Recently, Mai Mahiu residents in Naivasha were left with a rude shock after a mother sewed the mouth of her ten-year old son over poor performance in school.
However, it took four days before the incident was reported to the police with the minor being taken Naivasha sub-county hospital as part of the investigations.
In February, a mother in Homabay County was arraigned in the court of law for burning her 7-year-old son’s hand for damaging her smart phone worth three thousand shillings.
Ms Emaculate Anyango narrated how he tied the hands of the minor with a rope poured kerosene and set the little hands a blaze. She blamed evil spirit for the heinous act.
American couple who ran an orphanage in Bomet county are on the run after the security agencies sought them for alleged cases of abusing minors at their centre for years.
An Indian couple were recently deported by the government after being charged with causing grievous harm to their five-year-old daughter.
These are just but a few cases of abuse that African children undergo through the hands of their parents or guardians at home, schools and rescue centres.
According to World Vision, about 150,000 children are either sexually and physically abused annually.
The abuse also ranges to emotional torment, neglect and abandonment, and child labour.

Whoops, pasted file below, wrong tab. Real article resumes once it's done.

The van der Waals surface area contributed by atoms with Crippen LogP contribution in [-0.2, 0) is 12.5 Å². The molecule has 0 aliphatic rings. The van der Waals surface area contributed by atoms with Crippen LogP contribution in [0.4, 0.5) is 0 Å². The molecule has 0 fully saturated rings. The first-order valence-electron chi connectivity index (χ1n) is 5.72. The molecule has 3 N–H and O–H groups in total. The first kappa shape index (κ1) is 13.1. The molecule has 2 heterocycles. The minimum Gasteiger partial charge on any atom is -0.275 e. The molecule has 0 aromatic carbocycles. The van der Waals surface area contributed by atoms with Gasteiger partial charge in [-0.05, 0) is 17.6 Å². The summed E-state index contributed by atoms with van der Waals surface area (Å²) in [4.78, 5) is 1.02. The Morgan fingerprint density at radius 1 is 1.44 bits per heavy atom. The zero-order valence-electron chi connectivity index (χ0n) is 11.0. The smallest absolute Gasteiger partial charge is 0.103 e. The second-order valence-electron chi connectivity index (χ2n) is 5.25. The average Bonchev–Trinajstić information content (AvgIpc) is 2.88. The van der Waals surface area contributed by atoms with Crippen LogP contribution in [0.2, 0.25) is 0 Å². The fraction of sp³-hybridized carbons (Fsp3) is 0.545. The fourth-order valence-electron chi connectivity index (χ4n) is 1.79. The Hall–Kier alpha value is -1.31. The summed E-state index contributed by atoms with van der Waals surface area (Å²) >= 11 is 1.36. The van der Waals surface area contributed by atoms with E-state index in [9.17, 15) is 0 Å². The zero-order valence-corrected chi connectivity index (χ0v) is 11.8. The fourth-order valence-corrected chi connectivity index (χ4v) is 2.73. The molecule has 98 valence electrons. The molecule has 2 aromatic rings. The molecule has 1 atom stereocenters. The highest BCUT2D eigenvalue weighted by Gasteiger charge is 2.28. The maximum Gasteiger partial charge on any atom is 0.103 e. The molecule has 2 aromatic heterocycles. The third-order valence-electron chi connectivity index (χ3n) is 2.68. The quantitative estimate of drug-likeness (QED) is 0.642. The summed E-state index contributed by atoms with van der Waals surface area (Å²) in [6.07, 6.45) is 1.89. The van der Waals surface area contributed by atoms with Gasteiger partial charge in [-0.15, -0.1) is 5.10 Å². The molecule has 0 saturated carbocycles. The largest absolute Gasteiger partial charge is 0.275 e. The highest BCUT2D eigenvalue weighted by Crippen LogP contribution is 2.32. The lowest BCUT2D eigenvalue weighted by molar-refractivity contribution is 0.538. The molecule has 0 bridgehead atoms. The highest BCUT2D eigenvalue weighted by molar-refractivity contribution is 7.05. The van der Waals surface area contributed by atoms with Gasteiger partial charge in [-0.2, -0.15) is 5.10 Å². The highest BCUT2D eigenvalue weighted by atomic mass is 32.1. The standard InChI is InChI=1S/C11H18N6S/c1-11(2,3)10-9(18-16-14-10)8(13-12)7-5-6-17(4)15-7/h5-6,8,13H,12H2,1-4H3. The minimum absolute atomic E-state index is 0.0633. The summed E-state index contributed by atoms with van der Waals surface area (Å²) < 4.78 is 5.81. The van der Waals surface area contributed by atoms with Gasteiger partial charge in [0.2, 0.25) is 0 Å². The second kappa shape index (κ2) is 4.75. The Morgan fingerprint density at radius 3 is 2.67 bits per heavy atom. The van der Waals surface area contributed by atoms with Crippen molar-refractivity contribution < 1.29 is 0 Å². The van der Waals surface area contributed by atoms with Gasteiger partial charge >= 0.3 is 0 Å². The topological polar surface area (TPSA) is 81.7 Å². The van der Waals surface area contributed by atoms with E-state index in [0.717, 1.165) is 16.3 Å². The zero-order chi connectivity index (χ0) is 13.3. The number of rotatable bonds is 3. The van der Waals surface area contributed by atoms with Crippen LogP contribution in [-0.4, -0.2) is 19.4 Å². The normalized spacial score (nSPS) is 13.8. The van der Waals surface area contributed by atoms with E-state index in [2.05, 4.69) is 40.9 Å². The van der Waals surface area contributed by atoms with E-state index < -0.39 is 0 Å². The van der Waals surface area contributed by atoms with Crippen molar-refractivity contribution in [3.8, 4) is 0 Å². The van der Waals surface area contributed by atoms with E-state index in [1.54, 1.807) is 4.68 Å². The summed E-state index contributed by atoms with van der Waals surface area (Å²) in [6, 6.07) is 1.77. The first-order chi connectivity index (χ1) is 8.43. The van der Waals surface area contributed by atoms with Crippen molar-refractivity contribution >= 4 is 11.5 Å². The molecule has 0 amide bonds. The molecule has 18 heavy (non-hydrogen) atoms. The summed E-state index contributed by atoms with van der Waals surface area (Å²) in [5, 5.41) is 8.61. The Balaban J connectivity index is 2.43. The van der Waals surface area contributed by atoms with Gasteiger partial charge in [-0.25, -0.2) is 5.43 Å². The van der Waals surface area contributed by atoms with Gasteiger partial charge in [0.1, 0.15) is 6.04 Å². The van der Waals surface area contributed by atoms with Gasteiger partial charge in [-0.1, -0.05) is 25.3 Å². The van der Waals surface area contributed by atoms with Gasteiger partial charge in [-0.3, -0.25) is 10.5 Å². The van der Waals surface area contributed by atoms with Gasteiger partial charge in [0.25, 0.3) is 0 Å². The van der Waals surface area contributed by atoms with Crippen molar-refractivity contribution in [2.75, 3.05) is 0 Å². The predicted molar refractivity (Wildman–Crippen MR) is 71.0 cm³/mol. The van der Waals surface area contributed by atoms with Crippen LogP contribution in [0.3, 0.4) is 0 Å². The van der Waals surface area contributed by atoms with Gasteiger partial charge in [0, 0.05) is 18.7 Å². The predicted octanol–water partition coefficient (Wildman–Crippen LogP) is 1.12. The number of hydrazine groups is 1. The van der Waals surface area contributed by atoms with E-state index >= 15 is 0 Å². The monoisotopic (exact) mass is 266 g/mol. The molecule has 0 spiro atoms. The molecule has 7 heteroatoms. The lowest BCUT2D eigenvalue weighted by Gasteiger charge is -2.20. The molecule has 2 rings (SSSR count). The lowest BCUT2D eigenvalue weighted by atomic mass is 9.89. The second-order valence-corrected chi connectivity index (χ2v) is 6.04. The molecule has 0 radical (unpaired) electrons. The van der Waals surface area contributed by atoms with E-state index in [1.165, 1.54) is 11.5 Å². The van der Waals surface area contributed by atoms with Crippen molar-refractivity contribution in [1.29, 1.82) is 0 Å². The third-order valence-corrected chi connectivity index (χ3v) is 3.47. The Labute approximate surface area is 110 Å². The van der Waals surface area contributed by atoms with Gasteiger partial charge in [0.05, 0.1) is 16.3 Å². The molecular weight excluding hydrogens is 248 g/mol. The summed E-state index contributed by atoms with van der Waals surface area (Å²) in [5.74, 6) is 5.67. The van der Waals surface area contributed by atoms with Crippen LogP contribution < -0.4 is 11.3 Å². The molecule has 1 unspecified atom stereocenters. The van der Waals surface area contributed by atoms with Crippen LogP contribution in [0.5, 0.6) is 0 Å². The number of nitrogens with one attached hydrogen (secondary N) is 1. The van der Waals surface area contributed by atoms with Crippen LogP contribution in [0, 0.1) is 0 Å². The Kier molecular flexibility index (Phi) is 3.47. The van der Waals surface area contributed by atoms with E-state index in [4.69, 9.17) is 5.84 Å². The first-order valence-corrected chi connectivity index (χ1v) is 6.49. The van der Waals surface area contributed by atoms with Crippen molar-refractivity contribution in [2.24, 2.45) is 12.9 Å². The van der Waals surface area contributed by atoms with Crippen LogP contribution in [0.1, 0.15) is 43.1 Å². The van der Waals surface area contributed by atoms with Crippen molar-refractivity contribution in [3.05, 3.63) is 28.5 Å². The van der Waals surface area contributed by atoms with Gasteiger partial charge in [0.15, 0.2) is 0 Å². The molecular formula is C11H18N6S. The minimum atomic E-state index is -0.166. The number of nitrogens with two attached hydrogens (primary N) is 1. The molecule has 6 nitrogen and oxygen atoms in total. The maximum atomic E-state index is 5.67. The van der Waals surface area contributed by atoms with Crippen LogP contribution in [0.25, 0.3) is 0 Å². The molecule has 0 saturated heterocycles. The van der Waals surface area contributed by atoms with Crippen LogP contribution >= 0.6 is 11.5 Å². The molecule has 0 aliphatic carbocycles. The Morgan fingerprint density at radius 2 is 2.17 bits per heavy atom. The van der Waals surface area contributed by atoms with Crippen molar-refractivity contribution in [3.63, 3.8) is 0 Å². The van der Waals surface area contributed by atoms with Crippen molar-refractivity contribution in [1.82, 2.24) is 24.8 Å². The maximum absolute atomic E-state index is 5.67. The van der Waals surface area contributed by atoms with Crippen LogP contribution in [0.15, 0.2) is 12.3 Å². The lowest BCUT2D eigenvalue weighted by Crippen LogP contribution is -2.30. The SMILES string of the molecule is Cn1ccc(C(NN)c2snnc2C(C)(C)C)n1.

Most of the child abuse cases in the country go unreported since the perpetrators are family members of the victims, teachers or the clergy.
In its report, International Child Protection Conference 2018 indicates that sexual abuse is more rampant with Nairobi county leading.
“Most of the penetrative sexual abuse on children (22 per cent) occurred in their own homes, 11 per cent in school, and 13 per cent at the perpetrator’s home,” reads the report.
It reported that 2,683 that were sexually abused before they reached 18 years, 417 reported having suffered depression.
“Some of the reasons for the high prevalence can be attributed to: lack of stringent punishment for perpetrators having ways of enticing children, darkness in slums, shyness and lack of awareness, where parents don’t discuss issues to do with sex with their children,” says the report.
“The findings indicate that child sexual abuse occurred regardless of age, gender, religion, residence, and parents’ marital status. Perpetrators of abuse: strangers committed 44 per cent of the assaults, followed by neighbours (22 per cent) and family friends (7 per cent). Home was the most insecure place, as most of the assaults (22 per cent) happened there,” it adds.
Lack of stringent measures to punish perpetrators is one of the major reasons why child abuse is still rampant in the country.